The United Nations relief chief today wrapped up a two-day visit to southern Sudan by calling on international donors to help the region develop basic education and health-care services and quickly build up its road system as it recovers after two decades of civil war.
John Holmes, Under-Secretary-General for Humanitarian Affairs, met President Salva Kiir and other senior officials in the Government of Southern Sudan, which was set up as a result of the 2005 comprehensive peace agreement that ended the north-south civil war.
Mr. Holmes and Mr. Kiir – who met in Juba – discussed the scale of the south’s continuing development needs, as well as mutual concerns about the full implementation of the peace deal, according to the UN Office for the Coordination of Humanitarian Affairs (OCHA).
Mr. Holmes – who is also the UN’s Emergency Relief Coordinator – also assured southern Sudanese officials of the UN’s ongoing humanitarian support and urged donors to get behind construction and development initiatives.
Southern Sudan is lacking in basic infrastructure as a result of the prolonged civil war, and Mr. Holmes stressed that the capacity of the Government in the region must be built up so it can take over health-care, education and other services.
“A lot of has been achieved since I was last in Juba less than two years ago, but a huge amount remains to be done,” he said. “The UN must be here for the long haul, to support Government leadership, while the international community as a whole has to keep up its spending. Too much rests on the development of the south and the continued health of the north-south relationship for there to be any other option.”
Health care is a particular concern, with southern Sudan experiencing some of the worst child and maternal health indicators in the world, due in part to exceptionally low immunization rates. One in seven women, for instance, dies as a result of causes related to childbirth.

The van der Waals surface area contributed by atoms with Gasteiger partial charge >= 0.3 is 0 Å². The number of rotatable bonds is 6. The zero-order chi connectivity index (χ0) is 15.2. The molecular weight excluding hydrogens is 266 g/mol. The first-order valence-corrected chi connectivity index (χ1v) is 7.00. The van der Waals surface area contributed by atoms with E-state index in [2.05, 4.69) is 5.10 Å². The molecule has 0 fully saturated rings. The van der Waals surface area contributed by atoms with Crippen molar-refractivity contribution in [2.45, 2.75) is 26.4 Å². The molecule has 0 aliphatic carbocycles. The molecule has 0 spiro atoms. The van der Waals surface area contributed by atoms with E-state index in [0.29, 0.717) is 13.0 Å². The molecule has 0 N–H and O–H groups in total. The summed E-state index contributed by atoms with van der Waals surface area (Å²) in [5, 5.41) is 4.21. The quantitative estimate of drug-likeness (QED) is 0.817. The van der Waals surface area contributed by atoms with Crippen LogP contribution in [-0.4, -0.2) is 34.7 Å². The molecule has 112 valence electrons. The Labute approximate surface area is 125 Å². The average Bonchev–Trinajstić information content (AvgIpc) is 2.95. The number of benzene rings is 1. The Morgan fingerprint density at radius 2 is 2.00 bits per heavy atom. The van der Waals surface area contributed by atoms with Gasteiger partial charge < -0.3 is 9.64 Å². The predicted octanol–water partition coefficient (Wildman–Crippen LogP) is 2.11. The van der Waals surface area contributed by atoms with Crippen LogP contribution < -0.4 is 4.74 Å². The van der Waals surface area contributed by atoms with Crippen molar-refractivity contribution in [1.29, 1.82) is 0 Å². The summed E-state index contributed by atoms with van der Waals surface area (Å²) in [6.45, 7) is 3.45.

“It is simply unacceptable in the 21st century that women continue to die in childbirth at such rates, and that children and adults die needlessly of preventable diseases like malaria.
“Distributing mosquito nets to all the population, training enough staff and qualified midwives, and getting them out to the rural communities who are in dire need of primary health care: these must be top priorities.”
Mr. Holmes visited Agok, home to some 30,000 internally displaced persons (IDPs) who fled Abyei, a town in an oil-rich area of central Sudan that remains in contention between the north and south despite the peace accord.
During their discussions the Under-Secretary-General and Mr. Kiir also emphasized the importance of a rapid solution to the separate conflict still engulfing the Darfur region of western Sudan.
Members of the Lord’s Resistance Army (LRA), a notorious rebel group that has waged war against Ugandan Government forces since the mid-1980s and is accused of recruiting children to serve as soldiers or sexual slaves, have long operated out of southern Sudan, which borders Uganda.
Mr. Holmes and Mr. Kiir strongly urged the leadership of the LRA to follow through on promises to sign a peace agreement tomorrow.
The UN relief chief is now in Khartoum, the Sudanese capital, for meetings with Government officials, UN agencies and non-governmental organizations (NGOs). He has already visited Darfur and neighbouring Chad on this visit.